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In December 2006 the Government published the White Paper "A new system of child maintenance". This paper set out the Government's proposal to make joint birth registration the default position for birth registration. It is the Government's ambition to significantly decrease the number of sole registrations from the current level of around 7 per cent. of births per year. This Green Paper sets out how we might achieve this ambition while providing robust exemptions for the protection of vulnerable mothers and children. We have always been clear that we would
only legislate on this issue once we are sure such safeguards can be put in place and any legislation will have specific exceptions.
Joint birth registration is a positive, early intervention initiative that could form part of a wider cross government programme to promote good parenting, fatherhood and parental responsibility. The point at which a birth is registered is also an ideal time for possibly vulnerable or at risk parents to be identified.
Making joint birth registration the normal requirement, and doing more to promote and explain this requirement to parents, will publicly embed an expectation that the usual course of events is for both parents to acknowledge and be involved in the upbringing of their children.
This could also lead to positive changes in the level of fathers paying maintenance for their child's upbringing or provide a starting point for single parents to claim child maintenance where there is no longer a relationship between the parents.
The Government believe joint birth registration can make a significant contribution to child welfare and are committed to actively promoting it. This Green Paper sets out proposals to achieve this aim alongside a number of further non-legislative measures designed to maximise the number of joint registrations. The Government believe that these are critical to ensuring the success of our approach. The Green Paper asks whether these measures should be advanced as complementary to the legislative approach or developed solely within the current legislative framework.
The Parliamentary Under-Secretary of State for Work and Pensions (Mrs. Anne McGuire): I chaired the first meeting of the gas safety and carbon monoxide (CO) awareness Ministerial Group on 14 June. The Group agreed to support a coordinated approach to raising awareness and reducing deaths and ill health caused by CO poisoning. It also intends to meet representatives of the gas industry and others in the autumn to review their progress in delivering a programme of renewed action on raising CO awareness.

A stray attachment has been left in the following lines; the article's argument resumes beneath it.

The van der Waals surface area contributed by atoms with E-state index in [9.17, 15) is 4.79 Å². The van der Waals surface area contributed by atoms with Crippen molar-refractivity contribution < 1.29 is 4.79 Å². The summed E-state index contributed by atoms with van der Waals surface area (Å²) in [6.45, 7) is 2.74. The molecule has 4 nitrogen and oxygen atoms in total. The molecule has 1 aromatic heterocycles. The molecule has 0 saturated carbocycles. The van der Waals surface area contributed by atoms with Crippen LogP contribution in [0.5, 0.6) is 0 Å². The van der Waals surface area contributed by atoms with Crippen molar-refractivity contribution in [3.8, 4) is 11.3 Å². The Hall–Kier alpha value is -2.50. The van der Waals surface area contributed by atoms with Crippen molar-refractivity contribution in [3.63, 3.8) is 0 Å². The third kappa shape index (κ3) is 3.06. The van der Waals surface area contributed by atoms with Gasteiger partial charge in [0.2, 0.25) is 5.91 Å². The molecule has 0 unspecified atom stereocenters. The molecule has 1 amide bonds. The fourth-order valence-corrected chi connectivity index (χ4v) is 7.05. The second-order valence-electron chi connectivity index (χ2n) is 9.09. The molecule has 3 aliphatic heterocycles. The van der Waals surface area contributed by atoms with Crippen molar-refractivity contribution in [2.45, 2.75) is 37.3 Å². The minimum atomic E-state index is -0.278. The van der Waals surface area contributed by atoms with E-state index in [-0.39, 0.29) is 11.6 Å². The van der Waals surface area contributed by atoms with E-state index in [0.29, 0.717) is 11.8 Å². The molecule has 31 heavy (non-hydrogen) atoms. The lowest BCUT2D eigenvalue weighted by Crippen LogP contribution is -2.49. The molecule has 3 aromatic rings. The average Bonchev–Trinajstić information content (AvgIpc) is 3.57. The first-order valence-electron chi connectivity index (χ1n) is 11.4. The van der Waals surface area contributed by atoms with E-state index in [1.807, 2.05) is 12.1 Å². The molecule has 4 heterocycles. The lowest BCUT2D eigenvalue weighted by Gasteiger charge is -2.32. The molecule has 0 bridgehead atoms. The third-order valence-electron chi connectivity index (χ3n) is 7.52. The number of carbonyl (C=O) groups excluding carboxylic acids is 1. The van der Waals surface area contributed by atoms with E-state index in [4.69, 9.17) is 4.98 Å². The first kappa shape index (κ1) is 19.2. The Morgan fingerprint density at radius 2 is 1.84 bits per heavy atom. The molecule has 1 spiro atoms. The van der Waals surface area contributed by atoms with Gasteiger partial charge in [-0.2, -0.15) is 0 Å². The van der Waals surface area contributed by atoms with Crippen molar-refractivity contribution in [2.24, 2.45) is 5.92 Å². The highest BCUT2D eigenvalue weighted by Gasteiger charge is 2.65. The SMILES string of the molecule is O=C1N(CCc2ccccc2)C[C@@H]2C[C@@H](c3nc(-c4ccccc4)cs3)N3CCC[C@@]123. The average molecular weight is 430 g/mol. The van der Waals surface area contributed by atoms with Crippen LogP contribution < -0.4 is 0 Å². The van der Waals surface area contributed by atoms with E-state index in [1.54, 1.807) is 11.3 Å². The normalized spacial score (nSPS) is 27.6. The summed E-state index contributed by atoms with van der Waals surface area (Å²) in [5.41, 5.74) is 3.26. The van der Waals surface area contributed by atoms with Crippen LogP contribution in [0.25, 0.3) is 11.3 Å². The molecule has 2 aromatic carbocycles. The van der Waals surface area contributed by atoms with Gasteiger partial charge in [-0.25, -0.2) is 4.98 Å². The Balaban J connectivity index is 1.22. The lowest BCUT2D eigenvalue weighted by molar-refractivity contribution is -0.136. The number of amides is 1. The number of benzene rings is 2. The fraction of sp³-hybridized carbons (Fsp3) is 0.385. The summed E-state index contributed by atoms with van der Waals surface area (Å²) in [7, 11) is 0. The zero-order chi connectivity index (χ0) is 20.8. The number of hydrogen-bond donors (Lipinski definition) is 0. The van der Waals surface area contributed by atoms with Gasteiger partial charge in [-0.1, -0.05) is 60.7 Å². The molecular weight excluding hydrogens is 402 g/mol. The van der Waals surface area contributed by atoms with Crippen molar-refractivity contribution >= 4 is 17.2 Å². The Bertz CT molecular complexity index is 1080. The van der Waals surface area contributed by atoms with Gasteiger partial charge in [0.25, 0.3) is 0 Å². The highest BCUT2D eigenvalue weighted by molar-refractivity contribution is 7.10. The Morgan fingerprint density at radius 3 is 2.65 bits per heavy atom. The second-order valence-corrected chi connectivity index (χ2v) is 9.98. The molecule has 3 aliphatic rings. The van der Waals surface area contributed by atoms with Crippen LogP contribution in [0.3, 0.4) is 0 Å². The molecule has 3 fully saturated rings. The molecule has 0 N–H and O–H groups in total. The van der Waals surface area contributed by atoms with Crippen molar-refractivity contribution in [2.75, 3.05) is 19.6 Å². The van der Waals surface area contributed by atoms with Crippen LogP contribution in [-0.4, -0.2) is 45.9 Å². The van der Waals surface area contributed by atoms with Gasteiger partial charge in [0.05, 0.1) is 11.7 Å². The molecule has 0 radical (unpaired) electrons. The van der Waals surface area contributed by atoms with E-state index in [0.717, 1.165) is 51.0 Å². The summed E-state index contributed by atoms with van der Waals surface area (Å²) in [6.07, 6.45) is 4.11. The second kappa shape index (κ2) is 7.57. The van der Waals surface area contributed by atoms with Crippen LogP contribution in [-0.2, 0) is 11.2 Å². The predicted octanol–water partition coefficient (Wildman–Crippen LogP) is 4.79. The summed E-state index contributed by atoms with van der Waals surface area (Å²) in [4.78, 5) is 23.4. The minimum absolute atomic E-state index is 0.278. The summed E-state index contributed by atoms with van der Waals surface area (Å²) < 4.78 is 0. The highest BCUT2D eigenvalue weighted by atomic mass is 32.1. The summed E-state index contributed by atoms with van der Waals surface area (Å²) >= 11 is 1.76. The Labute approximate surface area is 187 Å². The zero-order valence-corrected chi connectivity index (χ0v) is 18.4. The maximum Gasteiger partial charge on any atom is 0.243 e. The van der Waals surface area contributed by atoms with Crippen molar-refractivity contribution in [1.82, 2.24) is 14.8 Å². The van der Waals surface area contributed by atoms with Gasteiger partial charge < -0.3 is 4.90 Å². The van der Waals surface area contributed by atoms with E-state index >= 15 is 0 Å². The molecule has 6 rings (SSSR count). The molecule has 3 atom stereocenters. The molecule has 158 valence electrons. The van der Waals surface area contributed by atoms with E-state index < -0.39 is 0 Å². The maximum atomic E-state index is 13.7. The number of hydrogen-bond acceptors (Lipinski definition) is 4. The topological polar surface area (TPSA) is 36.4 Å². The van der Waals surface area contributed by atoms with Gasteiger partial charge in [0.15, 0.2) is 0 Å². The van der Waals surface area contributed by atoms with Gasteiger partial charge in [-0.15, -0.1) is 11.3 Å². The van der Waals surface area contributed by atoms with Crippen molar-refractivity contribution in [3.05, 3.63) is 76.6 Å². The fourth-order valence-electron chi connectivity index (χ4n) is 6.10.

Lord McKenzie, Department for Work and Pensions (Chair)
Lord Adonis, Department for Education and Skills
Andrew Davies, Welsh Assembly Government
Nigel Dodds, Department for Enterprise, Trade and Investment, Northern Ireland
Caroline Flint, Department of Health
Ian Pearson, Department for Environment, Food and Rural Affairs
Angela Smith, Communities and Local Government
Lord Truscott, Department of Trade and Industry
Alistair Buchanan, OFGEM
The Secretary of State for Work and Pensions (Mr. John Hutton): I am today able to announce the annual performance targets in 2007-08 for the Pension Service executive agency of the Department for Work and Pensions. The targets I have agreed are set out below.
The Parliamentary Under-Secretary of State for Work and Pensions (Mr. James Plaskitt): On behalf of my right hon. Friend the Secretary of State for Work and Pensions, the BFI inspection reports on Amber Valley Council, Basildon District Council, Colchester Borough Council, North Shropshire District Council and South Bedfordshire District Council were published today 26 June 2007. Copies have been placed in the Library.